Current: is a rate of flow of electrons round a circuit and the unit is amps and it's measured by an ammeter
Voltage: is the driving force that pushes the current round and is measured in volts by a voltammeter
Resistance: is anything in the circuit that slow down the flow and measured in ohms
Electrons flow the opposite way of the conventional current
AC: keeps changin directions
DC: flows in one direction, the voltage doesn't vary so the current has a constant value too
The mains electricity is AC and DC is used in batteries, solar cells and DC generators
Electromagnetic Induction: Rotating a magnet in a coil of wire induces a voltage. As you turn the magnet, the magnetic field through the coil changes, this induces a voltage allowing the current to flow in the wire.
3 factors that affect the size of the induced voltage:
- strength of the magnet
- number of coils of wire
- speed of the movement
Generators create current by either rotating the magnet or coil of wire. A dynamo is a generator which is often used in bikes to power the lights -magnet is rotated by the wheels rotation.
Ammeters are always connected in a series circuit and voltammeters are connected in a parallel circuit. The supply of voltage doesn't change, using the variable resistor, you adjust to pick various values for the current. A fixed resistance produces a straight line graph whereas a filament lamp would create a positive s shape.
LDR have lower resistance in bright light, which is useful for electronic sensors such as automatic night lights and burglar detectors.
Thermistors have varying resistance depending on the temperature. Most of them have high resistance in the cold - useful for car engines + central-heating thermostats
A modern camera can automatically adjust how long the shutter is open depending on the light. When the shutter is open it causes a capacitor to charge and when it's full, it activates a switch, closing the shutter.The resistance is higher when there's less light.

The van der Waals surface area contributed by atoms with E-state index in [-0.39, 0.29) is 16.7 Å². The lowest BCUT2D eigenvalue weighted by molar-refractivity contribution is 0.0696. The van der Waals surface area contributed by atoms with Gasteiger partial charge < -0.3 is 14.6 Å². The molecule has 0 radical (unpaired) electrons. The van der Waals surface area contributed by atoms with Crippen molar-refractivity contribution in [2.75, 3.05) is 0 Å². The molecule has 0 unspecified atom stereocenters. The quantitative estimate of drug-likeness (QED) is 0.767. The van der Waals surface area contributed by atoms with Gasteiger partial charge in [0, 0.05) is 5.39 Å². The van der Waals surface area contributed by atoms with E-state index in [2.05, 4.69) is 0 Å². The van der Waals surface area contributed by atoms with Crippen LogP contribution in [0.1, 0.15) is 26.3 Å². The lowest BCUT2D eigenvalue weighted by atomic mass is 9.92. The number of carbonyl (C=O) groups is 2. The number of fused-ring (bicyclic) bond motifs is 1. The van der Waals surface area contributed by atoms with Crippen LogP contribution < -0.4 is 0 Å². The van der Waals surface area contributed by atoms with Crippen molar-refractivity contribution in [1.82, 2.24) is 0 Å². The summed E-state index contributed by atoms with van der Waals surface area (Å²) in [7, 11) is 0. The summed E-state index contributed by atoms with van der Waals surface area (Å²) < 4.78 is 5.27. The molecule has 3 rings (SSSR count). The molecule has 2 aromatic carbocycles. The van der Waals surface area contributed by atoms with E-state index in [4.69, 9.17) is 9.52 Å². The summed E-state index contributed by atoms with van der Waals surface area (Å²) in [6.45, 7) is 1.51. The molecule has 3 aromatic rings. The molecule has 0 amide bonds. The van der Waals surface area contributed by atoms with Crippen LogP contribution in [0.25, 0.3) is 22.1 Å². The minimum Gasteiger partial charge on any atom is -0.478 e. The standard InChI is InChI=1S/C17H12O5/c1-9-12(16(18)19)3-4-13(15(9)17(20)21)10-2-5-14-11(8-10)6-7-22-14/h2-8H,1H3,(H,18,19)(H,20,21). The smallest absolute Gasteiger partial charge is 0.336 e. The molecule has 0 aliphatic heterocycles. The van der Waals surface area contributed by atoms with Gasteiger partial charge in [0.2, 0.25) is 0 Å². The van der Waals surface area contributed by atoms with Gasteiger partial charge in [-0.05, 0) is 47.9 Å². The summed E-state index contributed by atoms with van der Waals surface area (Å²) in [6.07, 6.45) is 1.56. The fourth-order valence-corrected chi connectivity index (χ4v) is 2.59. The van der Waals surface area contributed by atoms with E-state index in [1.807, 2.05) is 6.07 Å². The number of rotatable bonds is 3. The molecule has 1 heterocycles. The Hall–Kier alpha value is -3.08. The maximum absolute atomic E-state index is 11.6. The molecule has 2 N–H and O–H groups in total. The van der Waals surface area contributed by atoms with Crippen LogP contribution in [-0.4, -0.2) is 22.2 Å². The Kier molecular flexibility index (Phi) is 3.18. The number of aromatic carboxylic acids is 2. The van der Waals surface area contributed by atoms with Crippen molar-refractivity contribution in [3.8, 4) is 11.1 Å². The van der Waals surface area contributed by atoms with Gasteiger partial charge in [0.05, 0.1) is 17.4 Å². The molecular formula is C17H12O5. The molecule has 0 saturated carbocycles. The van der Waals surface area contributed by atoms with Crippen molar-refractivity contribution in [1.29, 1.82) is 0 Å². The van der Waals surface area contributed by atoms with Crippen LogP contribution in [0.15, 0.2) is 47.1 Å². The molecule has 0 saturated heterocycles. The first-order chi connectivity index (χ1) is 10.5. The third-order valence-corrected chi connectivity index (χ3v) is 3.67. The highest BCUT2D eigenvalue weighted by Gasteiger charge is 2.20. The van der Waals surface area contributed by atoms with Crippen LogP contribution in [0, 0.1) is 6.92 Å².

Data logging systems uses sensors to automatically record data about how a physical quantity changes over a period of time.
Advantages: Accurate, no human error, machines can go where humans can't, warns you if data is beyond a certain value, readings could be taken at a shorter or longer period of time and it's easier to process the data as a graph, table or a chart.
Batteries and their uses
Dry-Cell Batteries: handy when you have no power supply to recharge the batteries and they are cheaper. But they have to be thrown away when they run out, which is wasting resources and also risking toxic chemicals getting into landfill sites.
Rechargeable batteries: can be reused so don’t need to make many, it uses less energy, little impact on natural resources and less toxic waste in landfill site. More expensive to start with and is usually cheap overall. You need a recharger in order get power supply to recharge it, some have a ‘memory effect’ so if you charge it before it was discharged it will remember its short charge time and will not charge fully. All rechargeable batteries deteriorate over time. Chemical are more toxic than dry-cell batteries.
Battery Capacity is how much current it can supply for how long which is measured in Amp-Hours (Ah).
You can measure the voltage and the current change over time and the battery gives more or less constant output voltage till the battery is about to run out.
Superconductivity gave us Maglev trains:
Superconductivity was discovered by scientist studying what happened to materials at a really low temperature and found out that the electrical resistance of some materials dropped to zero. These are called superconducters.
The Lack of resistance meant that they could carry high currents without overheating or wasting energy.
They also produced magnetic fields.
The idea of magnetic levitation was around and if these super-cooled superconductors could carry current without burning out, it could be made into super-powerful electromagnets, strong enough to levitate a train.
Therefore there wouldn’t be any friction which means that it can go really fast.
Computers are getting smaller and faster: The processing power of computers depend on how many electric circuits you can fit inside them. The first electric circuits used valves to switch signal around, this was replaced by smaller, faster transistors. In the future nanotechnology can be used to build smaller circuits. Carbon nanotubes can be used to make diodes a few nanometers thick however; we don’t know how to mass-produce them. Quantum computers can also be used using a property called entanglement. This can produce smaller and powerful computers.
Electricity and telephones have changed the world: Electricity powers everything from heaters and lights to washing machines and mp3 players. It also drives our industries, hospitals and banks, starts up cars, trains, and planes. Before electricity and phones communication was through letter or courier (before 1875). Nowadays, cables, microwave receivers and satellites let communication signals be sent anywhere in the world in seconds.